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RETRACTED ARTICLE

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Elife. 2014 Aug 5;3:e03011. doi: 10.7554/eLife.03011.

Protein kinase C is a calcium sensor for presynaptic short-term plasticity.

Author information

1
Department of Neurobiology, Harvard Medical School, Boston, United States Center for Neuroscience, University of California, Davis, Davis, United States.
2
Department of Neurobiology, Harvard Medical School, Boston, United States.
3
The Biotechnology Center of Oslo, University of Oslo, Oslo, Norway.
4
Department of Neurobiology, Harvard Medical School, Boston, United States wade_regehr@hms.harvard.edu.

Abstract

In presynaptic boutons, calcium (Ca(2+)) triggers both neurotransmitter release and short-term synaptic plasticity. Whereas synaptotagmins are known to mediate vesicle fusion through binding of high local Ca(2+) to their C2 domains, the proteins that sense smaller global Ca(2+) increases to produce short-term plasticity have remained elusive. Here, we identify a Ca(2+) sensor for post-tetanic potentiation (PTP), a form of plasticity thought to underlie short-term memory. We find that at the functionally mature calyx of Held synapse the Ca(2+)-dependent protein kinase C isoforms α and β are necessary for PTP, and the expression of PKCβ in PKCαβ double knockout mice rescues PTP. Disruption of Ca(2+) binding to the PKCβ C2 domain specifically prevents PTP without impairing other PKCβ-dependent forms of synaptic enhancement. We conclude that different C2-domain-containing presynaptic proteins are engaged by different Ca(2+) signals, and that Ca(2+) increases evoked by tetanic stimulation are sensed by PKCβ to produce PTP.DOI: http://dx.doi.org/10.7554/eLife.03011.001.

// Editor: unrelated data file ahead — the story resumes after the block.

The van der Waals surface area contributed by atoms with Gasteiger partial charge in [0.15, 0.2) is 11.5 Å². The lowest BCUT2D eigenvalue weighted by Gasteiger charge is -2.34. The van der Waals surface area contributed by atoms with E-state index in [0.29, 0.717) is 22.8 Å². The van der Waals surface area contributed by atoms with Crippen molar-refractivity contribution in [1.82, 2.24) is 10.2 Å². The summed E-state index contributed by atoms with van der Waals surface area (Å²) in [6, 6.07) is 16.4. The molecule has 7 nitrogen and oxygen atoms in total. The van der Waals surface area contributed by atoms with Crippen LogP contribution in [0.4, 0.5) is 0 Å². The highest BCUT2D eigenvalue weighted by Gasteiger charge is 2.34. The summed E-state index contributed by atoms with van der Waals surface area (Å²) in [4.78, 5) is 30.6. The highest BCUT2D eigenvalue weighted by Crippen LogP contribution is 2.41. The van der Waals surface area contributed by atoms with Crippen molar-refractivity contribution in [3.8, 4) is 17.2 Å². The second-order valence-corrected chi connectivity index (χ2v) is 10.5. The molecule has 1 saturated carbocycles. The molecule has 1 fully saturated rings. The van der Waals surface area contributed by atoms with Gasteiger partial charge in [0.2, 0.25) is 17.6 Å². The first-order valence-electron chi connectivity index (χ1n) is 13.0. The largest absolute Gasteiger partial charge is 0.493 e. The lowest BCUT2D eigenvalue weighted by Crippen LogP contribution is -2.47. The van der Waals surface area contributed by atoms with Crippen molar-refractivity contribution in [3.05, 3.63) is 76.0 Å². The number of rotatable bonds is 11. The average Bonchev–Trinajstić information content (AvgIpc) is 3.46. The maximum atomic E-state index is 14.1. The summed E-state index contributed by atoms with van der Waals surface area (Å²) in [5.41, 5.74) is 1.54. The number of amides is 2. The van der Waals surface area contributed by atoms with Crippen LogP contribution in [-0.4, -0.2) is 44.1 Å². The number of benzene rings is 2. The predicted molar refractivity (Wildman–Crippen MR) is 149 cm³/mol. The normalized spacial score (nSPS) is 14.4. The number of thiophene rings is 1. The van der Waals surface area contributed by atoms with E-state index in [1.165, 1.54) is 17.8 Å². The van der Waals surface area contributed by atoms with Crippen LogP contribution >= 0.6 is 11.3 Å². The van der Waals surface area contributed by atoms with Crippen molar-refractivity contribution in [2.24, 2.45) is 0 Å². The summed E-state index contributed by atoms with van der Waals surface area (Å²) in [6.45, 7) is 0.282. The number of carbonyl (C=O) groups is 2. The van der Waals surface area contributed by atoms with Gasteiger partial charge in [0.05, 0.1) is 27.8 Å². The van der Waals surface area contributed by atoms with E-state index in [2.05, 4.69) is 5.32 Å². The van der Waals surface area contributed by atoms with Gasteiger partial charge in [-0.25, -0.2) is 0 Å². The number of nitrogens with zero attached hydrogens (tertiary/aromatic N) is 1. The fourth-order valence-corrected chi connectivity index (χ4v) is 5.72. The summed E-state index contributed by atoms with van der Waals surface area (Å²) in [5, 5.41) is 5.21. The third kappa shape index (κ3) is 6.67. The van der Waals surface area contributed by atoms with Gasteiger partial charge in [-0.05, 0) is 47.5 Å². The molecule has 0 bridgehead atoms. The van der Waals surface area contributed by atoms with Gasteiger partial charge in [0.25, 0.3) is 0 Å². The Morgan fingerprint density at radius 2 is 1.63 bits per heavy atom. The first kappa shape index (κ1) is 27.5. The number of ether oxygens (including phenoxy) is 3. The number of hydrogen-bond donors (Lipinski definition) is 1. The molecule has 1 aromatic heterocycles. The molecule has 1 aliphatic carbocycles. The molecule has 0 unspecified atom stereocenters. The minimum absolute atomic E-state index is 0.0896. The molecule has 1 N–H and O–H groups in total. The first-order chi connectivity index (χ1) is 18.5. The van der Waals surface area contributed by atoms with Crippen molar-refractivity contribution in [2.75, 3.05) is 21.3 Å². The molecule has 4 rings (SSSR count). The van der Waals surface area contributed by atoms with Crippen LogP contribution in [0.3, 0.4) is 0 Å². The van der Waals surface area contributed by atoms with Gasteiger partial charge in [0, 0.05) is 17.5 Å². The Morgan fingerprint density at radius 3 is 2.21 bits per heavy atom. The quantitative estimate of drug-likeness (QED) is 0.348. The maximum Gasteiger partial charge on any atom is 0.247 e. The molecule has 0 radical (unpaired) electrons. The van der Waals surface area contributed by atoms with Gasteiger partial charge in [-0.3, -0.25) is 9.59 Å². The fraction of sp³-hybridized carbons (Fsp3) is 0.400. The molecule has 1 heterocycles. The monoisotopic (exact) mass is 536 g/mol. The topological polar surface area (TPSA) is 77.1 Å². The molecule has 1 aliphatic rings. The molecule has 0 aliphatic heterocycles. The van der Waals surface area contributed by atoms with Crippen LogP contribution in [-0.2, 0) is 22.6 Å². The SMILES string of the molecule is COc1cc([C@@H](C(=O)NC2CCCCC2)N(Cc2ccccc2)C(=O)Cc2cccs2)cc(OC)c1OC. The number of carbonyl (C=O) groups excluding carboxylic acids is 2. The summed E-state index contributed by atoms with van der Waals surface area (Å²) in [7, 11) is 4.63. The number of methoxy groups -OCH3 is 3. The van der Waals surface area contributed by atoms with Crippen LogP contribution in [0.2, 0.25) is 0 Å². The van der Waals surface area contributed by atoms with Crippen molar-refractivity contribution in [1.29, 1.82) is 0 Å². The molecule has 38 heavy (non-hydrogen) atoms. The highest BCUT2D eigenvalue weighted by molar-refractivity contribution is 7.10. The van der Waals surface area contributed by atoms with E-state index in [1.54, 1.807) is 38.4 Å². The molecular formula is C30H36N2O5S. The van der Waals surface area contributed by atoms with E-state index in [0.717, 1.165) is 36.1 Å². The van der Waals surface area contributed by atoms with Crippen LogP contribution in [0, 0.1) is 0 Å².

KEYWORDS:

calcium; phorbol ester; post-tetanic potentiation; protein kinase C; short-term plasticity; synaptotagmin

PMID:
25097249
PMCID:
PMC5841930
DOI:
10.7554/eLife.03011
[Indexed for MEDLINE]
Free PMC Article

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